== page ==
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And what’s next (Part 2)

There's a good dialogue going on over at the blog last week about "What's Next?", with Paul P and Paul W debating whether economist Carlota Perez is right or wrong in her view that this crisis reflects the restructuring of the world's economies thanks to the network revolution.

Bearing in mind the old comment:

Q:  What do you call a roomful of economists? 
A:   A disagreement!

it is unlikely that we'll find a common thread of an answer on this one, but there is a fair bit of substantive analysis to support Perez’s theories in her 19 page paper from 2003: “Rethinking Globalization after the Collapse of the Financial Bubble: an essay on the challenges of the Third Millennium.”

Here's a couple of interesting charts from that paper.

The first shows that it takes about fifty years for a new commercial revolution cycle to mature (double-click to see larger version of this chart):


Whilst the second overlays this with the four previous commercial revolutions and demonstrates that after the internet bubble burst we were right in the middle of this one:


I would claim that, thanks to broadband and mobile, we are still in the middle of this one which is why Facebook and Twitter have changed our business models yet again … and global low latency algorithmic trading has done the same in our investment markets.

So, about 2035 before this revolution settles down then!

It is also interesting to note two or three other economists, who are being referred to right now as potential pointers to our future, alongside Perez.

For example, the Times referred to Hyman Minsky the other day.

“Minsky showed that speculative bubbles, and the financial collapses that follow them, are an integral part of modern capitalism. That is, they are not the result of accidents or poor decision-making, but a fundamental and recurrent feature of economic life once you deregulate the financial system.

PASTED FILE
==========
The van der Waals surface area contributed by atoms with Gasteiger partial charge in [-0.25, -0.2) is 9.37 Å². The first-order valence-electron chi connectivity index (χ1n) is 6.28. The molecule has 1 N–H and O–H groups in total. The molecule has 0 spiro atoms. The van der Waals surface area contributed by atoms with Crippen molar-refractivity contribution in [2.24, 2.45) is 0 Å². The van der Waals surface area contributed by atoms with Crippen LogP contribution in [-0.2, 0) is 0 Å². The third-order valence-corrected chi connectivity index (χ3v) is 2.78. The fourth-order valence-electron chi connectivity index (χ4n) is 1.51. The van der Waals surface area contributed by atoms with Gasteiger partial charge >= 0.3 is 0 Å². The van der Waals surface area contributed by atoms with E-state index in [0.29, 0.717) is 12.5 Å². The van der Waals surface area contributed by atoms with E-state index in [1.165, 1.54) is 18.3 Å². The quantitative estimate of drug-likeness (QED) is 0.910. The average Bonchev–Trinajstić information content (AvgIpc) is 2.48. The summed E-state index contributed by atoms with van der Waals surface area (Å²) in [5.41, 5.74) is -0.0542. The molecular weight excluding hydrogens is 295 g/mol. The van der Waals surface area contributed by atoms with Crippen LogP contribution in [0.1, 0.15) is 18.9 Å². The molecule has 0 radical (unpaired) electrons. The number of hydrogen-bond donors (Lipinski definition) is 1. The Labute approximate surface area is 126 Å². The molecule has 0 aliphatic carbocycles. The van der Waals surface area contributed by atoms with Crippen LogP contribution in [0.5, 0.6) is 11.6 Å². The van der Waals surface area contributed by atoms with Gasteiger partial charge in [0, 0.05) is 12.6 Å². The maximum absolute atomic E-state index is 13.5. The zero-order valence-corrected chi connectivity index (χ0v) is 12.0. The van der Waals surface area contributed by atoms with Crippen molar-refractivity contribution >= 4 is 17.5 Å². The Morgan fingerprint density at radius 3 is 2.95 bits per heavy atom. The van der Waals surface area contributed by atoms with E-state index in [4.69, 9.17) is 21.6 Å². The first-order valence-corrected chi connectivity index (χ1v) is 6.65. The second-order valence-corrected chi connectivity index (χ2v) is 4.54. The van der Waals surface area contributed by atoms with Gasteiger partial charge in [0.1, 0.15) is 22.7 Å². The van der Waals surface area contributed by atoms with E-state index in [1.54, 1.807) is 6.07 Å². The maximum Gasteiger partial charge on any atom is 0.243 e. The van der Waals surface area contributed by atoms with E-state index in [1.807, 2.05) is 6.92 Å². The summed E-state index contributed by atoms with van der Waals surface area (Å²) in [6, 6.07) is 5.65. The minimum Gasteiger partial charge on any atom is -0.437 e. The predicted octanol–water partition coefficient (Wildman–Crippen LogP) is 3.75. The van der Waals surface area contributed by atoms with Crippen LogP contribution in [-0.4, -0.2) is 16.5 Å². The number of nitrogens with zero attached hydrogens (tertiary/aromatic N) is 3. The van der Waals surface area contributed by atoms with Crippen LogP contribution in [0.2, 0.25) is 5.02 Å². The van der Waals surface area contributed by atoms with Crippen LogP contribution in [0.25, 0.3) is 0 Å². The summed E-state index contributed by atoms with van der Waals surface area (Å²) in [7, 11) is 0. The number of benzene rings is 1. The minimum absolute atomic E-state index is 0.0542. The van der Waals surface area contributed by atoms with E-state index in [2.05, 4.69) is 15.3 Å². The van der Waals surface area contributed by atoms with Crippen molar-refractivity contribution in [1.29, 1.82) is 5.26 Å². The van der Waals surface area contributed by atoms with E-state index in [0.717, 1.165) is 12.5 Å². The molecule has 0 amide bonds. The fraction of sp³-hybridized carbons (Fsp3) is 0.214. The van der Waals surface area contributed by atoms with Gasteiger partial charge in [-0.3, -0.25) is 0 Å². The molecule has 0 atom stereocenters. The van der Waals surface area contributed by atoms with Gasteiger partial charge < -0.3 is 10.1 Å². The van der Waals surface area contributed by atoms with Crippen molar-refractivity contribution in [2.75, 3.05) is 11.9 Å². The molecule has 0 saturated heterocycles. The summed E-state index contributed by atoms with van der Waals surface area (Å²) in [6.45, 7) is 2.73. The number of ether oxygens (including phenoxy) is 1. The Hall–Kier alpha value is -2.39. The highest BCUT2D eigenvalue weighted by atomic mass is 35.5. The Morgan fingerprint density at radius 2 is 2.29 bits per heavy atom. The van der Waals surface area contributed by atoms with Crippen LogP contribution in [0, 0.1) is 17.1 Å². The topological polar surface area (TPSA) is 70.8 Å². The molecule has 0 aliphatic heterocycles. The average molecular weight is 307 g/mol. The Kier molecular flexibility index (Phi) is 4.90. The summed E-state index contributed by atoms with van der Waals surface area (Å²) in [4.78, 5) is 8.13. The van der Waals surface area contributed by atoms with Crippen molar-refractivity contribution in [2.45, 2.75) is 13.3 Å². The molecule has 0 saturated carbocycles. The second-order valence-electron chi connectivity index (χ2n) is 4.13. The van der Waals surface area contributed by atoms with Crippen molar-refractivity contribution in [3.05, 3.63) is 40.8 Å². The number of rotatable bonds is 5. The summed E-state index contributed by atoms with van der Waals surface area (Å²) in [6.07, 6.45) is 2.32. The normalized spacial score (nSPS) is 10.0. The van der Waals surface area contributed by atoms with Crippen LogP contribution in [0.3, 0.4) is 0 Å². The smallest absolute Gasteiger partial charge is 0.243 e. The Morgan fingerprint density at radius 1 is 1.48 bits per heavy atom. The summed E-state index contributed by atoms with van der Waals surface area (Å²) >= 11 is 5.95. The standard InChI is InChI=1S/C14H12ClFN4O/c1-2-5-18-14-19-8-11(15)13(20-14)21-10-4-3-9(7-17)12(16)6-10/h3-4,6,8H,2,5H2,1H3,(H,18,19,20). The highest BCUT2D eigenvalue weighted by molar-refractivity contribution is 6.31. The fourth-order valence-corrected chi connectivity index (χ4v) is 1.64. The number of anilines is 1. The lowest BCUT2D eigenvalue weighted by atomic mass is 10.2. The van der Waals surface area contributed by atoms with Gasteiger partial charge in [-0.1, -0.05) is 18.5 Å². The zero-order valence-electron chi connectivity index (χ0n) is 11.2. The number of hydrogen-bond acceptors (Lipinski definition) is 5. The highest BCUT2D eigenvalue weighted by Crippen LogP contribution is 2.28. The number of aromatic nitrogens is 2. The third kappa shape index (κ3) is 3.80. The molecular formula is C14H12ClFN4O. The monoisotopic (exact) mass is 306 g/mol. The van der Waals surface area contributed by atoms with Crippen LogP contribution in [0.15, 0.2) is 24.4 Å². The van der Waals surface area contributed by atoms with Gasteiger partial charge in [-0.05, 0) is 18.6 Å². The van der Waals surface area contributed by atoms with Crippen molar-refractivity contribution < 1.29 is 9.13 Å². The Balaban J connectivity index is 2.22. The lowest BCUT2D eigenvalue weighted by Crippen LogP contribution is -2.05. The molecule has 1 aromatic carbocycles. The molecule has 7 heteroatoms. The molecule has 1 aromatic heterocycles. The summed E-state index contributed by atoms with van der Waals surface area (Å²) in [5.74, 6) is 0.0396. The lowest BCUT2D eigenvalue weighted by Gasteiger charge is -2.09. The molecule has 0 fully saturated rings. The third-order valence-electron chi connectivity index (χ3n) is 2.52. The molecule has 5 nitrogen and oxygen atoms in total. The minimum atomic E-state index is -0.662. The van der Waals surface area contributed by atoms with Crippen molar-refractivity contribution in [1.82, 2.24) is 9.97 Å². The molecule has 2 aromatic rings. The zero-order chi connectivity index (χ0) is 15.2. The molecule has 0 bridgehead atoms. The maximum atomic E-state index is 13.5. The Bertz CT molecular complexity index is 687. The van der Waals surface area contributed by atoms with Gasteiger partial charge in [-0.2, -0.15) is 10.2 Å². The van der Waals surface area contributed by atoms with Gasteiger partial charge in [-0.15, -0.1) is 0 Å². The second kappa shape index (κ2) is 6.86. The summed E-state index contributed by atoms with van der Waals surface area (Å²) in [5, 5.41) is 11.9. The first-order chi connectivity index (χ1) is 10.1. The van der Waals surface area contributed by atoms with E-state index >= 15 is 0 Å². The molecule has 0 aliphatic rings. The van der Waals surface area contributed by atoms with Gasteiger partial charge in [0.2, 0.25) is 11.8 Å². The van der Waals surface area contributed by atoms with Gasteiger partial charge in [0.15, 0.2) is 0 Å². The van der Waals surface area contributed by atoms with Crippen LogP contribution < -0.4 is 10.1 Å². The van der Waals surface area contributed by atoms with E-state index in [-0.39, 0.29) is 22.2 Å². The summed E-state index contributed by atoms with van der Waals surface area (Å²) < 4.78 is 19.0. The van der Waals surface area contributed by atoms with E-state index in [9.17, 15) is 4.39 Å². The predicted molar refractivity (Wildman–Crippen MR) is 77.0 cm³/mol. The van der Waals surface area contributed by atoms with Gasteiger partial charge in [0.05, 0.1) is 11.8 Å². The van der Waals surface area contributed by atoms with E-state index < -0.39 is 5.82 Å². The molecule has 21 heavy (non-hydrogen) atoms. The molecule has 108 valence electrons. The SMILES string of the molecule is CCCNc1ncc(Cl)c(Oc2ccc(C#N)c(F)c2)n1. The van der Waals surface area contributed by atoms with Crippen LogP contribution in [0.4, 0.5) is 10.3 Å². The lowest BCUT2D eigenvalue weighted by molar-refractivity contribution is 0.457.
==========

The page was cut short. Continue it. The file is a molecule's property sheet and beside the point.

“He pointed out that, given sustained economic growth, there was a tendency for the finance system to move from a situation where everything is under control, to a speculative situation, which is precarious.

“Minsky’s proposed solution to financial crisis was state intervention on two fronts: the government should run a big budget deficit and the central bank should pump money into the economy.”

That’s exactly what has happened!

Thing is that Minsky was ignored because he was thought to be crazy, as he had nothing to substantiate his ideas. Now however, having been proved to be right, everyone is started to study his socialism of banking theories.

Mind you, if you listened to every crazy economist over the years, you would end up with a completely buggered economy … oh yes.

Anyways, Tim Harford who writes as the Undercover Economist with the FT, throws in his own solution building on the work of Jeremy Bulow and Paul Klemperer:

“They suggest splitting crippled banks such as Citigroup or RBS into a good 'bridge' bank and a bad 'rump' bank. The bridge bank gets all the assets, even the so-called 'toxic' assets. These are not truly toxic, simply worth less than everyone hoped. The bridge bank also inherits sacred liabilities such as deposits. The rump bank gets no assets, only the debts the old bank used to owe to creditors.”

Now then, would you like your rump rare, medium or well done sir?

About Chris M Skinner

Chris M Skinner
Chris Skinner is best known as an independent commentator on the financial markets through his blog, the Finanser.com, as author of the bestselling book Digital Bank, and Chair of the European networking forum the Financial Services Club. He has been voted one of the most influential people in banking by The Financial Brand (as well as one of the best blogs), a FinTech Titan (Next Bank), one of the Fintech Leaders you need to follow (City AM, Deluxe and Jax Finance), as well as one of the Top 40 most influential people in financial technology by the Wall Street Journal’s Financial News. To learn more click here...

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